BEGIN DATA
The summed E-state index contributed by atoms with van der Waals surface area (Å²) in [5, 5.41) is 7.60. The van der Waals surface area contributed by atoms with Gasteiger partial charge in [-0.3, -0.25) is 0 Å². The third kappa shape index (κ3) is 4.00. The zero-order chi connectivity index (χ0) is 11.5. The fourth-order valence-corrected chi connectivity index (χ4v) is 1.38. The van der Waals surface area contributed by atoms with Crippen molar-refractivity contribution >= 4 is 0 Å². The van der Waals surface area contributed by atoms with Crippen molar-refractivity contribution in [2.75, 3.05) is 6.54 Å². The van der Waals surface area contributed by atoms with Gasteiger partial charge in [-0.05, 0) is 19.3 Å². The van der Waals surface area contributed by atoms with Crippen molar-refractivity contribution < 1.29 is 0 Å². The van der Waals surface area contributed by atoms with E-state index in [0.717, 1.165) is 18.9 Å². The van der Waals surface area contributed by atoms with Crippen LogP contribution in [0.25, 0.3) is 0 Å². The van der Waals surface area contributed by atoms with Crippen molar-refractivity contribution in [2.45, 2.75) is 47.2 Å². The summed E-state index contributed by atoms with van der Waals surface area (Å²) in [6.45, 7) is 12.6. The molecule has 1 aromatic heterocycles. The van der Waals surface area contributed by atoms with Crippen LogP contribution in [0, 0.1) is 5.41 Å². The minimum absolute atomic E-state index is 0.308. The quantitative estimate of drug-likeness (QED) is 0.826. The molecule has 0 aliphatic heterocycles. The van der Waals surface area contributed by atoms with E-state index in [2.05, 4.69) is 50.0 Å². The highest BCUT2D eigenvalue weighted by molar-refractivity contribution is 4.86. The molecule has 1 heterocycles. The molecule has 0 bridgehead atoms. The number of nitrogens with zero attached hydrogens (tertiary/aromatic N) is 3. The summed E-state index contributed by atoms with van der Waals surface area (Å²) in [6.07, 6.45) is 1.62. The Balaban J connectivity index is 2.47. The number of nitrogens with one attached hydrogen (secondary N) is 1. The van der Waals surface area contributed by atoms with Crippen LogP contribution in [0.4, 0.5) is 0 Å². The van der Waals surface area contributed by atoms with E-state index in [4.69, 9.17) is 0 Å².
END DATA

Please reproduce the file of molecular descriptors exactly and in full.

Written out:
The summed E-state index contributed by atoms with van der Waals surface area (Å²) in [5, 5.41) is 7.60. The van der Waals surface area contributed by atoms with Gasteiger partial charge in [-0.3, -0.25) is 0 Å². The third kappa shape index (κ3) is 4.00. The zero-order chi connectivity index (χ0) is 11.5. The fourth-order valence-corrected chi connectivity index (χ4v) is 1.38. The van der Waals surface area contributed by atoms with Crippen molar-refractivity contribution >= 4 is 0 Å². The van der Waals surface area contributed by atoms with Crippen molar-refractivity contribution in [2.75, 3.05) is 6.54 Å². The van der Waals surface area contributed by atoms with Gasteiger partial charge in [-0.05, 0) is 19.3 Å². The van der Waals surface area contributed by atoms with Crippen molar-refractivity contribution < 1.29 is 0 Å². The van der Waals surface area contributed by atoms with E-state index in [0.717, 1.165) is 18.9 Å². The van der Waals surface area contributed by atoms with Crippen LogP contribution in [0.25, 0.3) is 0 Å². The van der Waals surface area contributed by atoms with Crippen molar-refractivity contribution in [2.45, 2.75) is 47.2 Å². The summed E-state index contributed by atoms with van der Waals surface area (Å²) in [6.45, 7) is 12.6. The molecule has 1 aromatic heterocycles. The van der Waals surface area contributed by atoms with Crippen LogP contribution in [0, 0.1) is 5.41 Å². The minimum absolute atomic E-state index is 0.308. The quantitative estimate of drug-likeness (QED) is 0.826. The molecule has 0 aliphatic heterocycles. The van der Waals surface area contributed by atoms with E-state index in [2.05, 4.69) is 50.0 Å². The highest BCUT2D eigenvalue weighted by molar-refractivity contribution is 4.86. The molecule has 1 heterocycles. The molecule has 0 bridgehead atoms. The number of nitrogens with zero attached hydrogens (tertiary/aromatic N) is 3. The summed E-state index contributed by atoms with van der Waals surface area (Å²) in [6.07, 6.45) is 1.62. The Balaban J connectivity index is 2.47. The number of nitrogens with one attached hydrogen (secondary N) is 1. The van der Waals surface area contributed by atoms with Crippen LogP contribution in [0.4, 0.5) is 0 Å². The van der Waals surface area contributed by atoms with E-state index in [4.69, 9.17) is 0 Å².